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I recently picked up a new P345D. Although I have 4 other Rugers in various configurations, I know almost nothing about this pistol except what I've found on this forum. Is the only difference between the P345D and the P345 the decocker? Were they sold either way or did one come out first and then the other? In what years were they produced? I will appreciate any and all info. provided. I have not shot it yet. Thanks
 

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Rugeron, The P345 was Ruger's THIRD centerfire pistol with a polymer frame. It had a thumb safety that when positioned down, it worked like a decocker. A few months after the P345 came out, the P345DC became available with a DECOCKER only ... like yours. The name "P345" came from 3=2003, the year it was designed (introduced in 2004) and of course 45 for 45 caliber. This gun won the "Best Gun" at the 2004 SHOT show. Ruger also had a P345PR ... where PR= Picatinny rail and were available with either a blued or stainless steel slide.

Although the P345 was a step in the right direction, it was poorly designed and had inherent problems. It was the first Ruger pistol to have a magazine disconnect and because of the way it was designed, if you dry fired the pistol without a magazine in place, the firing pin interrupt plunger and/or the firing pin would get damaged and render the gun useless. Ruger's way of fixing the problem was to change the instruction manual where it said "Do not dry fire without a magazine in place". Ruger never did redesign the magazine disconnect so it is very common to find used guns that were dry fired without a magazine in place that are now nothing more than a paper weight. Since the P345 was discontinued in 2012 (decocker was discontinued in 2009) Ruger no longer provides support for these guns and parts are no longer available ... except possibly used parts from non-Ruger sources. Ruger never did have a Recall on the P345s but they sure did have a huge number returned with damaged firing pin interrupt devices.

P345s also were the first Ruger pistols to have a key operated lock built in. These were seldom a mechanical issue ... except buyers hated them.

Because the grips were molded into the frame and were not removable, some people found the P345 fit their hand well while other found just the opposite. Turned out .... P345s were quite accurate if they fit your hand ....not so much if they did not fit.

P345s had a poorly designed magazine follower. The P345 magazine had an 8 round capacity and was the same length as a 7-round 45 ACP 1911 or P90 magazine. This meant the follower leg was shortened to allow for an extra round, however on the last round, the short leg follower would move forward and either jam the gun or prevent the slide from locking back after the last round was fired. Ruger never fixed this problem either but a Wilson 8-round magazine follower for a 1911 would work just fine. A P90, 7 round magazine or just a P90 follower would also work in P345s without the magazine follower issue.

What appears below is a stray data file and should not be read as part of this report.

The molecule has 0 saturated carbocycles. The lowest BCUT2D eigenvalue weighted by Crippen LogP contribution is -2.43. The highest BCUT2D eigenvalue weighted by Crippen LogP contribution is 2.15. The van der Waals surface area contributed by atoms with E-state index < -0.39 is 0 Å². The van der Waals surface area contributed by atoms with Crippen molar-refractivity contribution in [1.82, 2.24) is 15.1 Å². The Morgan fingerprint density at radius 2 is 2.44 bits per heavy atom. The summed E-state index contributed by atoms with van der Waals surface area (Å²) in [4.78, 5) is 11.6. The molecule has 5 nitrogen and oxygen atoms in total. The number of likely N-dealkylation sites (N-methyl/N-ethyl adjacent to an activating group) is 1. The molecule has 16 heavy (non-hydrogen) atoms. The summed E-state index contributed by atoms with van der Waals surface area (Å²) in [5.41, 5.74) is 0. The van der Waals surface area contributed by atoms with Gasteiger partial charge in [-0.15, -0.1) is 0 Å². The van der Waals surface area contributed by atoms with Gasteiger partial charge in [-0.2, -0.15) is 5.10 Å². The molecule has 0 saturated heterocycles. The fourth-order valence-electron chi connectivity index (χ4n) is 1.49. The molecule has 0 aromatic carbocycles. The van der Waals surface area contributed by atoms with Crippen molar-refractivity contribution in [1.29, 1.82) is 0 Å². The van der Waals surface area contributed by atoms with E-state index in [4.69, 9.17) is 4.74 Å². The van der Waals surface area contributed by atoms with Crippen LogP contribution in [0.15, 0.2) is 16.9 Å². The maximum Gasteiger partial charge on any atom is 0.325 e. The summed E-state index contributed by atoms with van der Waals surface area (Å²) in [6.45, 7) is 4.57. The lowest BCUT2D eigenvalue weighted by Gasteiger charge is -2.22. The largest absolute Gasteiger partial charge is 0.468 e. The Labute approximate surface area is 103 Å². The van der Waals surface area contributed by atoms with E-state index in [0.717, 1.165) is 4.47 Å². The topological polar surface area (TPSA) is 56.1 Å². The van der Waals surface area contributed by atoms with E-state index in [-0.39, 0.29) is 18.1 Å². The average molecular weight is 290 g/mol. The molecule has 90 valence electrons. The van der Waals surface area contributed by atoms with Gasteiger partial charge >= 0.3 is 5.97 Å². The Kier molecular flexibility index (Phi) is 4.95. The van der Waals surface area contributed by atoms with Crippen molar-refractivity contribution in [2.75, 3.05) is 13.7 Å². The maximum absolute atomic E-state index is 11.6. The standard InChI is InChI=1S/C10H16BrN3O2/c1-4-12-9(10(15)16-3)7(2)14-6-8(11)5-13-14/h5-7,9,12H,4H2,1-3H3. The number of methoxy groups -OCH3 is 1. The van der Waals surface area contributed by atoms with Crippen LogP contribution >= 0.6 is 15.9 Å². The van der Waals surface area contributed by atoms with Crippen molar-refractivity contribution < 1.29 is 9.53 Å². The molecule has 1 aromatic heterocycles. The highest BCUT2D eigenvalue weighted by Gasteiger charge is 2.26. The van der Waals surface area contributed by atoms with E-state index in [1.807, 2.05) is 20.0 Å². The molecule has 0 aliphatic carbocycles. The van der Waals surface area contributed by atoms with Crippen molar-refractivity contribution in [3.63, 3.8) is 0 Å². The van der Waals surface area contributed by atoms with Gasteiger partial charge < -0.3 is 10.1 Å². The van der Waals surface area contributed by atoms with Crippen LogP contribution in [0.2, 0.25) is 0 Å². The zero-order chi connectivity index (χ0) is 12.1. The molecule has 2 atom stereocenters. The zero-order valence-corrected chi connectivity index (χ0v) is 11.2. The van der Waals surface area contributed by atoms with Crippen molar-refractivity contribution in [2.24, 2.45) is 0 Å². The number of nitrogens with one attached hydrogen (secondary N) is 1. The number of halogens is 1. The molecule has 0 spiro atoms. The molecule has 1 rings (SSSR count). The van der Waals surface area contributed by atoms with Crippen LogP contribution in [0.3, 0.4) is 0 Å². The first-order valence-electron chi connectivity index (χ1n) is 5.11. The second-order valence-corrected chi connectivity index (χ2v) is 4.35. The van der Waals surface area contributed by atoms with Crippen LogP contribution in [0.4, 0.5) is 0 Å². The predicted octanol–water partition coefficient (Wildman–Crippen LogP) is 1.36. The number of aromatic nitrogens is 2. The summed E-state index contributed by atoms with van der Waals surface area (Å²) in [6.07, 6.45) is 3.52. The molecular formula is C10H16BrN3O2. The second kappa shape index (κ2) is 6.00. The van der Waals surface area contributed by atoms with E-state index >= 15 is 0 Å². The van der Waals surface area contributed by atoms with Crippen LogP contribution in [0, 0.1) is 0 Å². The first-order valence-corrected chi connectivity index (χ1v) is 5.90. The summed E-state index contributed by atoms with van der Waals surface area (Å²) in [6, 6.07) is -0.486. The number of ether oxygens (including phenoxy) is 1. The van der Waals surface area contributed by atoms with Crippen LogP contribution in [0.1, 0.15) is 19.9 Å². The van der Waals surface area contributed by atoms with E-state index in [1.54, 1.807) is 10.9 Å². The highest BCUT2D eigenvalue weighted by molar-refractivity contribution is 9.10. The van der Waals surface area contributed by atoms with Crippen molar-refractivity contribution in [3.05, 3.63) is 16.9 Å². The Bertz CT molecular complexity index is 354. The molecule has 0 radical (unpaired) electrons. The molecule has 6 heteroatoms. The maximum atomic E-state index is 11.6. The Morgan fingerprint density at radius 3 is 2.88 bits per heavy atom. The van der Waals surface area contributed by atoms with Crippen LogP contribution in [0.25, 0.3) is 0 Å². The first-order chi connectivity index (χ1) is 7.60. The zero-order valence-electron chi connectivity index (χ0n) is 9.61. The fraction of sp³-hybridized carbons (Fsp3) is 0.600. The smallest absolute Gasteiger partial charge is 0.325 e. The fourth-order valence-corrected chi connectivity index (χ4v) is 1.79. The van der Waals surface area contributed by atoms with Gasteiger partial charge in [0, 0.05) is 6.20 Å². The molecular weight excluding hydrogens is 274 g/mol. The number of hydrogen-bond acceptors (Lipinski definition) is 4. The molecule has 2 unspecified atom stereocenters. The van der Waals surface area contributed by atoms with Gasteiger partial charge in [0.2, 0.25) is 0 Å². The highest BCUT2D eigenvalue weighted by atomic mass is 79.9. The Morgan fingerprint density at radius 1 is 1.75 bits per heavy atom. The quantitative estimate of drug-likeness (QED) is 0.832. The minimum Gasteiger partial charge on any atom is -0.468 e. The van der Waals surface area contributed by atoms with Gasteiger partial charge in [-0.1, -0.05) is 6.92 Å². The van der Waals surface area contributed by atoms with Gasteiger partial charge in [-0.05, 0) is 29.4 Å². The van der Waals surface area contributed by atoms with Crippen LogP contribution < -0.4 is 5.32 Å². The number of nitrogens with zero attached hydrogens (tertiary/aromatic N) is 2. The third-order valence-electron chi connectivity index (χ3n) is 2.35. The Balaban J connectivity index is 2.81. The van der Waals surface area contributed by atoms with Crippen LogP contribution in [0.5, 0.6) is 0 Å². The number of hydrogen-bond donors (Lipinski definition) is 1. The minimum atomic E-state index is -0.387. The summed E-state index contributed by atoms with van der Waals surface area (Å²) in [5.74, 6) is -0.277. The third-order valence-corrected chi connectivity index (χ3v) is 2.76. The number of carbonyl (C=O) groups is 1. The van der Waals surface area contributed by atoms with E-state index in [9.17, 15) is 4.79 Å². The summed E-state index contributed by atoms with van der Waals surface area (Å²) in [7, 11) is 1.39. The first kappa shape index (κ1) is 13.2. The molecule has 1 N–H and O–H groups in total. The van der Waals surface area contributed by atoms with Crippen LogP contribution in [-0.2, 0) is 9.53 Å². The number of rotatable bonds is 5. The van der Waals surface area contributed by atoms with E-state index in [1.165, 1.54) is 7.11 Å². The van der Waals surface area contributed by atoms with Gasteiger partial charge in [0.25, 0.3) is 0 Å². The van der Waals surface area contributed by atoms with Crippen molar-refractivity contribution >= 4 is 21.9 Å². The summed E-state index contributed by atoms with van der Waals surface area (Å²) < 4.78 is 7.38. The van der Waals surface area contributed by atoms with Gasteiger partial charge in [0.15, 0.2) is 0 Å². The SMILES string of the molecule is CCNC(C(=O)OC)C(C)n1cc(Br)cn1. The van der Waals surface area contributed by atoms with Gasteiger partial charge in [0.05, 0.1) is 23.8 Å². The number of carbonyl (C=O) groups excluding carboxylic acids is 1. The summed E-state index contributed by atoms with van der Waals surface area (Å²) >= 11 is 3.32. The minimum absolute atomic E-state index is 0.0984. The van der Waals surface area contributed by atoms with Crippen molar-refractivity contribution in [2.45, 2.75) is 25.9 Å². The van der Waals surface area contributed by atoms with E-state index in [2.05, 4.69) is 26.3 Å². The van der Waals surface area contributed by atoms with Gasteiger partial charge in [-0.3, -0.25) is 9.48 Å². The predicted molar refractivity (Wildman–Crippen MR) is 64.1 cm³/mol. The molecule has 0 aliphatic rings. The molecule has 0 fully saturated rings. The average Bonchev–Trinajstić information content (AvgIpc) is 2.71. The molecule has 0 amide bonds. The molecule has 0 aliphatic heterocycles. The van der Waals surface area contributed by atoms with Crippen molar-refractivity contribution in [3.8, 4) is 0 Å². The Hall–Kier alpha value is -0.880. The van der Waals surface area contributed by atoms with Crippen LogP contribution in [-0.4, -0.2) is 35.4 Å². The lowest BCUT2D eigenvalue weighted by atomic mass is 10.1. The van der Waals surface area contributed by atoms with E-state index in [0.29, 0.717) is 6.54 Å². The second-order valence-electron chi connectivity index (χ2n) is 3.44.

The P345 rear sight was a strange design that was also an access port for the mag disconnect plunger. Because the rear sight base was so long, it would work loose in the dove tail and was not unusual for the rear sight to "launch" when fired and spill out several essential parts.

There were several design issues with P345s ... probably a record for the worst Ruger pistol design ever. Despite that, P345s remained quite popular until they were replaced by the striker fired SR45.
 

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As usual Iowegan, your analysis is spot on with the exception that the P345 was actually Rugers third foray into the polymer pistol arena. It was preceded by several versions of the P95 (9mm) originally introduced in '95 and the P97 (.45acp) originally introduced in '99 and discontinued when the P345 cam out in '04.

I'm fortunate to have one of the P345 safety model pistols that is both accurate and had no issues :)
 

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Gosh... I really like my P345, but after reading Iowegans post, I think I want to cry.

My P345 is very accurate, and perfectly reliable. I did buy it used, and I know absolutely nothing of its dry fire history, but it goes bang every time. I have 9 mags for it, and have never experienced any follower issues. I did replace 2 of my original P90 7 round followers with the 8 round Wilson Combat kits, and they work great. My P345 is one of the last ones made, with the black Eagle in the grip. I can only hope that Ruger did their best on the last ones, and the previous owner didn't dry fire the life out of it.
 

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Gosh... I really like my P345, but after reading Iowegans post, I think I want to cry.

My P345 is very accurate, and perfectly reliable. I did buy it used, and I know absolutely nothing of its dry fire history, but it goes bang every time. I have 9 mags for it, and have never experienced any follower issues. I did replace 2 of my original P90 7 round followers with the 8 round Wilson Combat kits, and they work great. My P345 is one of the last ones made, with the black Eagle in the grip. I can only hope that Ruger did their best on the last ones, and the previous owner didn't dry fire the life out of it.